You will have little to no awareness of what is going on outside the truck. Your eyes will shift from the growing queue of ticket orders, to the fryers, to the main cooking surface, and back while you are preparing the orders as they come in. This is where you must enjoy your job; this is where you will know if you have made the proper choice in opening a food truck. If this is a time when you are distracted or dislike your environment, it’s time to start planning a way to sell off your investment and head back to your previous career.

3 a.m. to 5 a.m.

The night’s service is over, and you have made your way back to the commissary. It’s time to clean out the truck, and wash it down so it is ready for its next shift. The meat will need to be broken down and marinated, and bread has to be ordered for tomorrow’s pick-up.

The food is stored and the truck is locked up. It’s finally time to head home.

On the trip home you’ll reflect back on the day and be very thankful when the oil in the fryer didn’t explode or that you were able to start the truck without any issues, and finally, you’ll see it. Home sweet home. After a final round of reading emails and phone message retrieval, it’s finally time for bed.

When we mentioned a 9 to 5 work day, we’ll bet this wasn’t quite what you were expecting.

This article was not written to scare anyone, but to provide a look into a typical day of a food truck owner, and if it does scare anyone, maybe it will help save those people the time and finances that it takes to enter into this industry.

Many truck owners have told us that there is nothing glamorous about running a food truck. Why would they do it then? According to most, it’s the feeling they get when they see their customer’s laughs and smiles after taking a bite from the item they just ordered off their menu. It’s a love of cooking and serving the public. If after reading this series on Breaking into the Food Truck Industry you still have a desire to further investigate the ownership of your own truck, you may be a great fit for the industry and we support your entrepreneurial desire. Please keep following Mobile Cuisine Magazine, we will continue to profile trucks, their owners, and provide suggestions throughout the year on how owner-operators can upgrade their trucks, their products and the promotion of their businesses.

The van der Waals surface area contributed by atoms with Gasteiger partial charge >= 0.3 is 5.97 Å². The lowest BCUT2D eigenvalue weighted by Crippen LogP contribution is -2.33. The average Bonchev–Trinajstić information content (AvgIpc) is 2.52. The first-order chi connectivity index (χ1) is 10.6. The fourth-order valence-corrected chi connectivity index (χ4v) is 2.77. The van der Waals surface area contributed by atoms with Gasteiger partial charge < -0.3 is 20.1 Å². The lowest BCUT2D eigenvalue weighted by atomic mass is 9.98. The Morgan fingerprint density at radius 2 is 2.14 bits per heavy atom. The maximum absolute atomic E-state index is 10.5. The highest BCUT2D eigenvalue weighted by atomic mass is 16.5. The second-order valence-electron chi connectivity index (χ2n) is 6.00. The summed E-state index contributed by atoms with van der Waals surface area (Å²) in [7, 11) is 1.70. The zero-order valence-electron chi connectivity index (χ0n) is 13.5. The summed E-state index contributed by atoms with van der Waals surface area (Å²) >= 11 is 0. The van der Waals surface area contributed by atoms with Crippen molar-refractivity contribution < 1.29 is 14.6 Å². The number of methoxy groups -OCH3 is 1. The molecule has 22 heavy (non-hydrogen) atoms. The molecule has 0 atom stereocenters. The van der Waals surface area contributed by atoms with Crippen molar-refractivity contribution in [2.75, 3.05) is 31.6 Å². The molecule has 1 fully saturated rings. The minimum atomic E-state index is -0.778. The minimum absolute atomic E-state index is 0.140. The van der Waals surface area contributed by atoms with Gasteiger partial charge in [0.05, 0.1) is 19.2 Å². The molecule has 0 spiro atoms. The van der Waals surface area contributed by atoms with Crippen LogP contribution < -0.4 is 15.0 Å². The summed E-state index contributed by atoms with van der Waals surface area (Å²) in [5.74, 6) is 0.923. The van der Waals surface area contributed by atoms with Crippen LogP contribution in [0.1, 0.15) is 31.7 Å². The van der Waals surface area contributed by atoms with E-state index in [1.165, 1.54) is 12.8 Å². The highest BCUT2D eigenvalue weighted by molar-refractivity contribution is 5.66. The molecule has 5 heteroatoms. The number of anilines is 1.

Part 1

Part 2

Part 3

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Richard is an architect by degree (Lawrence Technological University, Southfield, Michigan) who began his career in real estate development and architectural planning. In September of 2010 he created Mobile Cuisine Magazine to fill an information void he found when he began researching how to start a mobile hotdog cart in Chicago. Richard found that there was no central repository of mobile street food information anywhere on the internet, and with that, the idea for MCM was born.

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2 COMMENTS

  1. Great information and very comprehensive. I think if your looking at buying a food truck, used is the way to go. As the article says if you decide to build and fit out your own food truck it will cost you more than you expect.
    On ebay there are plenty of used food vans for sale, some with equipment. I saw one the other day that had had 3 previous owners and only used for 4 events by the forth owner. Guess the food truck business is not for every one.
    I think its strange when people take photos of their trucks to sell on ebay etc and they havent cleaned or tidyed them up. Dishes in the sink and the van in a general mess. If you have a food truck you need to be organized, otherwise your truck will probably end up on ebay.

  2. looking for a used lunch truck ready to work at a low price i know i can work it just need a chance to prove myself